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Ann Behav Med. 2009 Feb;37(1):29-37. doi: 10.1007/s12160-009-9081-z. Epub 2009 Feb 5.

Social isolation and stress-related cardiovascular, lipid, and cortisol responses.

Author information

1
Department of Epidemiology and Public Health, University College London, 1-19 Torrington Place, London WC1E6BT, UK. nina.grant@ucl.ac.uk

Abstract

BACKGROUND:

Social support is a strong and consistent predictor of health outcomes, and social isolation predicts increased morbidity and mortality. The mediating processes are not completely understood.

PURPOSE:

The purpose of the study is to investigate associations between social isolation and cardiovascular and lipid responses to acute stress in the laboratory, and cortisol profiles over the day.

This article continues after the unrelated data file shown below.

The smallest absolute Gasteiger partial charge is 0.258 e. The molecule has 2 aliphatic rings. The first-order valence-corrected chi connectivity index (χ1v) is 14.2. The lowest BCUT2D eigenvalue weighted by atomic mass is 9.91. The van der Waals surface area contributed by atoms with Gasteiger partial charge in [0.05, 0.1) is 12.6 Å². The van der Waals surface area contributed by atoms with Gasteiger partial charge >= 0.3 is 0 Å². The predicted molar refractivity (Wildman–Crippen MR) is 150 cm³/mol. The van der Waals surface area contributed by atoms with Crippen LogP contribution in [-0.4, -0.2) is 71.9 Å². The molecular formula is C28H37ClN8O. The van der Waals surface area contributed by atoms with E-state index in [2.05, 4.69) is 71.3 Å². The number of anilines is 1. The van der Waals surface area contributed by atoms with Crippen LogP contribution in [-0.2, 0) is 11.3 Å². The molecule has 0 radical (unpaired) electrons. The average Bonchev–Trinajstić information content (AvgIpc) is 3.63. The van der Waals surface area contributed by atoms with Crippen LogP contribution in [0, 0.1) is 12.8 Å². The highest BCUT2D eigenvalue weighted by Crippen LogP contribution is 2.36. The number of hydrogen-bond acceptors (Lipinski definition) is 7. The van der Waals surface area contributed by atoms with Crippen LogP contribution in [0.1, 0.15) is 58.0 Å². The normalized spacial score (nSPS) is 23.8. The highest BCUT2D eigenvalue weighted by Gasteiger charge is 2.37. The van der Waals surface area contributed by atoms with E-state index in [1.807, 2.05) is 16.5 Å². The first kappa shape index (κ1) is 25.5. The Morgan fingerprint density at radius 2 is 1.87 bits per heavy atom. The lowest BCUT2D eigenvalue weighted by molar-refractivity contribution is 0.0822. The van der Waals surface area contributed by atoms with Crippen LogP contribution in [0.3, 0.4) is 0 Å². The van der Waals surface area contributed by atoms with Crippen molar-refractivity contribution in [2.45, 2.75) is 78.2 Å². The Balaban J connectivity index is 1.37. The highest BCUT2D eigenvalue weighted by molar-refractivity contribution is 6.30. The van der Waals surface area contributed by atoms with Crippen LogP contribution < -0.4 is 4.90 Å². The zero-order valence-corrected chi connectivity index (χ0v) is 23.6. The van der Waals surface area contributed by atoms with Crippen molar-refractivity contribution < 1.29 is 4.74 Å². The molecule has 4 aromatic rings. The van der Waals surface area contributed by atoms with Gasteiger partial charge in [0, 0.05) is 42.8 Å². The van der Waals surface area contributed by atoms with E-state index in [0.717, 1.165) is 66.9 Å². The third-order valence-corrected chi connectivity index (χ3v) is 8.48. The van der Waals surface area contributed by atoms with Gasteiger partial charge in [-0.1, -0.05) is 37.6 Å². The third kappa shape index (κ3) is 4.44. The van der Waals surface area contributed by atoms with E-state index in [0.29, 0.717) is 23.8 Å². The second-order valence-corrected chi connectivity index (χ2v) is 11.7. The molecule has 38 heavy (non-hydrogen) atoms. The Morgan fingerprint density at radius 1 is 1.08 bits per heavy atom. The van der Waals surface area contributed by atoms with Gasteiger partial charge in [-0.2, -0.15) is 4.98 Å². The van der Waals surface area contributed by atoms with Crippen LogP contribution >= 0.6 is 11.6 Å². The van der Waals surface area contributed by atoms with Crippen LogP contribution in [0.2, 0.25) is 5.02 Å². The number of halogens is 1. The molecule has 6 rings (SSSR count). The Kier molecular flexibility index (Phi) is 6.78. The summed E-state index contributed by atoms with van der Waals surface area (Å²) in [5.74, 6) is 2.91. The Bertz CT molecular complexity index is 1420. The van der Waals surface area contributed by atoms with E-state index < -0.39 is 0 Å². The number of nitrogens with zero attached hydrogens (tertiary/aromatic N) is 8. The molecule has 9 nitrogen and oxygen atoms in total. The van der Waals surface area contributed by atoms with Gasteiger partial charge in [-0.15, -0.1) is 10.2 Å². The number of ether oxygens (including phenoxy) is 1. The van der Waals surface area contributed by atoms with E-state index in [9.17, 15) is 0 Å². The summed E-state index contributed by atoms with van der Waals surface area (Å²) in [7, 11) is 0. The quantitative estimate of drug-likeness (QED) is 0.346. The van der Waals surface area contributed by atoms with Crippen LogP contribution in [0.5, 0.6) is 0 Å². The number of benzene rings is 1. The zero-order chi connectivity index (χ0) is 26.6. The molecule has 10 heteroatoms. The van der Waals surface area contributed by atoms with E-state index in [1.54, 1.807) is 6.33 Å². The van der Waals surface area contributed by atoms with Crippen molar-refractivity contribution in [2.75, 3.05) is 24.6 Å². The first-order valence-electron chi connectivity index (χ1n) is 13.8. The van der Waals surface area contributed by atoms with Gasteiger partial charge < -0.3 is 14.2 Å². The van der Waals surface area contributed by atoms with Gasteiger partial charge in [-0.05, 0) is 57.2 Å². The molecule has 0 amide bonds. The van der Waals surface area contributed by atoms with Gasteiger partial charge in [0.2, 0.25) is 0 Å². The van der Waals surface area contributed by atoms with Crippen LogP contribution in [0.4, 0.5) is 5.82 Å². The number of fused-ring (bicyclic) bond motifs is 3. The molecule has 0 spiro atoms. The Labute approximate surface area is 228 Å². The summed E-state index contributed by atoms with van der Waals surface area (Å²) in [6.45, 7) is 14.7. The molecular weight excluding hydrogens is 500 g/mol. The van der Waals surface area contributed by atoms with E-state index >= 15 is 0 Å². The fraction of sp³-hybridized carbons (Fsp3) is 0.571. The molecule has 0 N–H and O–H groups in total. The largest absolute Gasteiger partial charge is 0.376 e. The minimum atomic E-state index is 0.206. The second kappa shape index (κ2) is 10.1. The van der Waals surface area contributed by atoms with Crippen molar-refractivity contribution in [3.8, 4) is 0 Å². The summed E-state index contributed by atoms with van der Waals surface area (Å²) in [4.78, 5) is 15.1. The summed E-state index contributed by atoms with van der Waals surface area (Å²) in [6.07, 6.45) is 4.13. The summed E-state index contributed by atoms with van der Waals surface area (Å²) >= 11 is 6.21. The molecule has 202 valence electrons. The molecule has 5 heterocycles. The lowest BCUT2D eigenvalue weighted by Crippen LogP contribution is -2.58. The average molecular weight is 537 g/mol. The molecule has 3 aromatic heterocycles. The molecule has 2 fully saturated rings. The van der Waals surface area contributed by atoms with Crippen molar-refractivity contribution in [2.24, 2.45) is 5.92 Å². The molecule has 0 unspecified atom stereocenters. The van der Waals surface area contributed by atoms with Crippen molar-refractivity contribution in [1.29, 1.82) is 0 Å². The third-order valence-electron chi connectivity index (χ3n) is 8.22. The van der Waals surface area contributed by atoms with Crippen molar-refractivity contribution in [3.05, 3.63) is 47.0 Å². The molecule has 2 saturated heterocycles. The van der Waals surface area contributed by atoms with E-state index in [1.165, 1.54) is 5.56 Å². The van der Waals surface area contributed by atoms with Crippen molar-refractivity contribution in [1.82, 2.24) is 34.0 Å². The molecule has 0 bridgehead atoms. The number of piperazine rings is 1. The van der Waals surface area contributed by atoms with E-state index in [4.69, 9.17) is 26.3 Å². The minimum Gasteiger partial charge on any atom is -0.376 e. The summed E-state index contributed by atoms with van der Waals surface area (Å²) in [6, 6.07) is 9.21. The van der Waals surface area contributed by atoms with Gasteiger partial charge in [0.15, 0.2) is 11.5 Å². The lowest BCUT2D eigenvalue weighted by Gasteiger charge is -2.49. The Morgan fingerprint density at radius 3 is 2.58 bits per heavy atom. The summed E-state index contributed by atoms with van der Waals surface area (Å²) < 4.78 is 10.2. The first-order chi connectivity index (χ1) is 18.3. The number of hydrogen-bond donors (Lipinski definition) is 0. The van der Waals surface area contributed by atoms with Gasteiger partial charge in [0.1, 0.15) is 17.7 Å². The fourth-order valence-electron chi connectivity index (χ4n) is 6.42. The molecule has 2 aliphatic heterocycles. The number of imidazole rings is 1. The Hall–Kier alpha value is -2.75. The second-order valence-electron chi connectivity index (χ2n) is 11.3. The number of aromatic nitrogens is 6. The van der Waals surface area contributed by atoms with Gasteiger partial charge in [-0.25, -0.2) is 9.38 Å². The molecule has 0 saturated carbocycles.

METHODS:

Cardiovascular and lipid responses to acute stress tasks, and salivary cortisol monitoring, were carried out in 238 healthy middle-aged men and women from the Whitehall II cohort. Social isolation was measured using an adapted version of the Close Persons Questionnaire.

RESULTS:

Social isolation was associated with slower post-task recovery of systolic blood pressure in men and women, a higher cholesterol response to stress in men only, and also with larger cortisol awakening responses and greater cortisol output over the day in both men and women.

CONCLUSIONS:

The impact of social isolation on cardiovascular disease risk may be mediated through stress-related dysregulation of cardiovascular, metabolic, and neuroendocrine processes.

PMID:
19194770
DOI:
10.1007/s12160-009-9081-z
[Indexed for MEDLINE]
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